• Nopi, Jan 16th, 2013


    16/1: Matteo’s first run in with a dragon fruit: a moment of wonderment and a meditation of the physical being. Quite heavy stuff!

  • Nopi, Jan 10th, 2013


    10/1: Since our first paper table cloth was laid at NOPI two years ago, we’ve seen everything doodled upon then, from love hearts to Christmas trees to apparently-homicidal crocodiles. This little gem particularly made us smile during an otherwise-energetic Saturday lunch service. So we thought we’d share it with the world. To all the bright and beautiful days indeed and to all the worlds envisaged over a table for two. 

  • Meet Gonzalo Gonzalo, know to many as Rioja's 'Bad Boy'

    Gonzalo Gonzalo's love story with wine started like so many others have done so before. Born in Logroño, Spain, he grew up among his parents vineyards' in Fuenmayor, Rioja Alta. Following the family tradition, he studied oenology at the university of Rioja before completing his oenologist training in a big industrial winery. The first turning point for Gonzalo came, however, when he went off travelling through France and Italy where he met small vine-growers and winemakers whose natural winemaking practices were about to change his life. Returning from his travels he left a commercial winemaking career behind to set up his own estate. Respect to the land and natural winemaking were at the heart of the estate's philosophy from day one. The second major turning point in Gonzalo’s journey towards sustainable viticulture and winemaking was the illness of his father, caused by years of daily exposure to chemical fertilizers and herbicides while tending their vineyards in the 1970s. This influenced him profoundly and spurred him on to fight the battle his father had lost. His first objective was to restore the biodiversity in the vineyard lost due to chemical treatment. Rejecting modern chemical treatment, Gonzalo has instead sought out his own methods with respect for the land, his vineyards, and the traditions of his forefathers. In the weeks prior to the bottling of Gran Cerdo's first vintage, young Gonzalo naively approached the local bank for some financial help to launch the new wine. To his surprise the application was declined on the basis that “wine is not a seizable asset”. Gonzalo eventually managed to launch the wine without the bank's support but did not forget. Ironicallynamed Gran Cerdo (‘big pig’ in Spanish) the wine's back label tells his amusing take on the matter (see below).   And the wine? Made from younger Tempranillo vines, this declassified Rioja is packed with crushed cherries, strawberries and a pleasant softness. This vibrant and juicy little natural wine is phenomenal value and turned out to be an international success. But Gonzallo just can't sit still. Seen by many as Rioja's "Bad Boy", Gonzalo keeps on pushing winemaking limits and is nowadays busy forging relationships with other artistic forms such as painting, music, fashion or architecture, in order to stimulate joint creative talent. For this wine plus many more, visit our Webstore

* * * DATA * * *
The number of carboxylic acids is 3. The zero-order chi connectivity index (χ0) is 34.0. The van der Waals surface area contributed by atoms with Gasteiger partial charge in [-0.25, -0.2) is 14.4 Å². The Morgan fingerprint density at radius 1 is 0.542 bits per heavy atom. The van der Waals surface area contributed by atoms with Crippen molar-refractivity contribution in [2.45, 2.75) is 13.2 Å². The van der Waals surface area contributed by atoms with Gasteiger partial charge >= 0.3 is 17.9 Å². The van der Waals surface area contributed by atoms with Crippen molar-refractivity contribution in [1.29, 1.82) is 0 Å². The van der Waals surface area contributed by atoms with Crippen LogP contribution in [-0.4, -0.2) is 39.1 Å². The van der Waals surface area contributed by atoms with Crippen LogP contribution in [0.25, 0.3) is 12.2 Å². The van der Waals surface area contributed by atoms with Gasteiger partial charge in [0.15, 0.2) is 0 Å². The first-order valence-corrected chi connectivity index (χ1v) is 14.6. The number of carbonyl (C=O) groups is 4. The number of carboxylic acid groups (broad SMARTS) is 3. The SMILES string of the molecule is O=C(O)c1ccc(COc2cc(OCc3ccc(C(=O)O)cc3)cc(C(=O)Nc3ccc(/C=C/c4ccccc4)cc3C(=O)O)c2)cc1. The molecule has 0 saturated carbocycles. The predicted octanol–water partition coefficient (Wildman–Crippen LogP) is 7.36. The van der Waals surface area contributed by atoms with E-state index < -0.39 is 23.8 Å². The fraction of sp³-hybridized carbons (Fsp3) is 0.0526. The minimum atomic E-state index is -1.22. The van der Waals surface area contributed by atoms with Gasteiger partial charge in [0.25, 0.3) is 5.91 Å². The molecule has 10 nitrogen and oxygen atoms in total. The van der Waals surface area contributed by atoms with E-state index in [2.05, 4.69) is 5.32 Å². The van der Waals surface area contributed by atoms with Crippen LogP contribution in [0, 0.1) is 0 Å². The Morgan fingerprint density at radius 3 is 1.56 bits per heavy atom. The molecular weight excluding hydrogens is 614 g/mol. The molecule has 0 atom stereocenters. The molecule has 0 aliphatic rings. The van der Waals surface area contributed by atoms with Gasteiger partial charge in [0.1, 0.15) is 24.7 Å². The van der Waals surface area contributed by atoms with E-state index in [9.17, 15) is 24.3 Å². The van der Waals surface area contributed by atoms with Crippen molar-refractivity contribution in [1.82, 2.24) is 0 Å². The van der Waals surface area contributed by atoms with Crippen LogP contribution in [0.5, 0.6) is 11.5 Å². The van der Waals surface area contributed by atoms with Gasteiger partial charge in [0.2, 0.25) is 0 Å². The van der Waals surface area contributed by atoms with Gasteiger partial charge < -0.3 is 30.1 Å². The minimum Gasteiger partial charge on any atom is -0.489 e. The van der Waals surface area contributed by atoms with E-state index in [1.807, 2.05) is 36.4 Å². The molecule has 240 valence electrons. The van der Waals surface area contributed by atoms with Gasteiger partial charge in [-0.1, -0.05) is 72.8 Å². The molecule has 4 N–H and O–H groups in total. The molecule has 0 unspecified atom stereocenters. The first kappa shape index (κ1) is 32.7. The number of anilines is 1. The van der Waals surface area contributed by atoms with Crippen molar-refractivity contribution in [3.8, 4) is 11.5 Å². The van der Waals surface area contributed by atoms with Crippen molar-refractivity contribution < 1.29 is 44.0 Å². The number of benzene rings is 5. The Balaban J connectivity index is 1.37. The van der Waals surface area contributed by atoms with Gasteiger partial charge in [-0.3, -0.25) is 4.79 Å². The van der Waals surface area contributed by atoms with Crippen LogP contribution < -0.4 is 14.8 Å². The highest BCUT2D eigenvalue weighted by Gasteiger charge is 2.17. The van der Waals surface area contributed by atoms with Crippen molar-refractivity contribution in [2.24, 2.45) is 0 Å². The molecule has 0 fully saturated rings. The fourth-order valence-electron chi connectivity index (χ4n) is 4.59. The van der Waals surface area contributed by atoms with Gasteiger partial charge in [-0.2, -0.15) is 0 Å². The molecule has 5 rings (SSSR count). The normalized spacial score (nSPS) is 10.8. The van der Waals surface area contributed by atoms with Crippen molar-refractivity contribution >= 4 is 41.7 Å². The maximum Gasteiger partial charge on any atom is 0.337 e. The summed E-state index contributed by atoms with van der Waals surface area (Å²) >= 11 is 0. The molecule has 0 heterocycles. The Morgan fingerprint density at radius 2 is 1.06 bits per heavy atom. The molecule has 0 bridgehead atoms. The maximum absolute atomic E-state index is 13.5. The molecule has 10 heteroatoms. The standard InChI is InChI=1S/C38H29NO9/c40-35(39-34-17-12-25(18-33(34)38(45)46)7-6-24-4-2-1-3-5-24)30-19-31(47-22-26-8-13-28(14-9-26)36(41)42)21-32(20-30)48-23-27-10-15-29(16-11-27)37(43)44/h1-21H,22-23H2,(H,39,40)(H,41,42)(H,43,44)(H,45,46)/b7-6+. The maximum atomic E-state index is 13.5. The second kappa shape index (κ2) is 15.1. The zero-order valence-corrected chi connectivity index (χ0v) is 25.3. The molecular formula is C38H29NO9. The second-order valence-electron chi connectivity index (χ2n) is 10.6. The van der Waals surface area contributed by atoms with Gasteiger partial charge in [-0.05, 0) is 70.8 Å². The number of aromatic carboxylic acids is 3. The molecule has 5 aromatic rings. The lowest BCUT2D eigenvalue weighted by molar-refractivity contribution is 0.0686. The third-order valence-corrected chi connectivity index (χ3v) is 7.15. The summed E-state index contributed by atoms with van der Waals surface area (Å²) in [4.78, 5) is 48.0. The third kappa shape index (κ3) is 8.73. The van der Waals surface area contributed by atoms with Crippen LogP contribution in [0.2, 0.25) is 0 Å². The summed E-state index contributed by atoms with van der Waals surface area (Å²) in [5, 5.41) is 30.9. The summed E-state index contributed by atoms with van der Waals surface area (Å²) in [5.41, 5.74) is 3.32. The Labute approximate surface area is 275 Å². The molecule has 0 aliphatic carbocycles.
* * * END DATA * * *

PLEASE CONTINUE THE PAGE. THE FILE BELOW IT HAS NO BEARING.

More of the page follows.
• Nopi, Jan 3rd, 2013

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    3/1: At NOPI, we’ll use any excuse to combine two of our loves: the pomegranate and our taste for a strong tipple. Queue the cocktail competition! Clementine juice, sumac and gingseng spirit were just a few of the flavours experimented with, but the winner: a pomegranate and Szechuan cracker-of-a-cocktail with Appleton rum! Good work Lukasz… . 

  • Ottolenghi Christmas 2012

    Just some of the team who made it another wonderful Christmas at Ottolenghi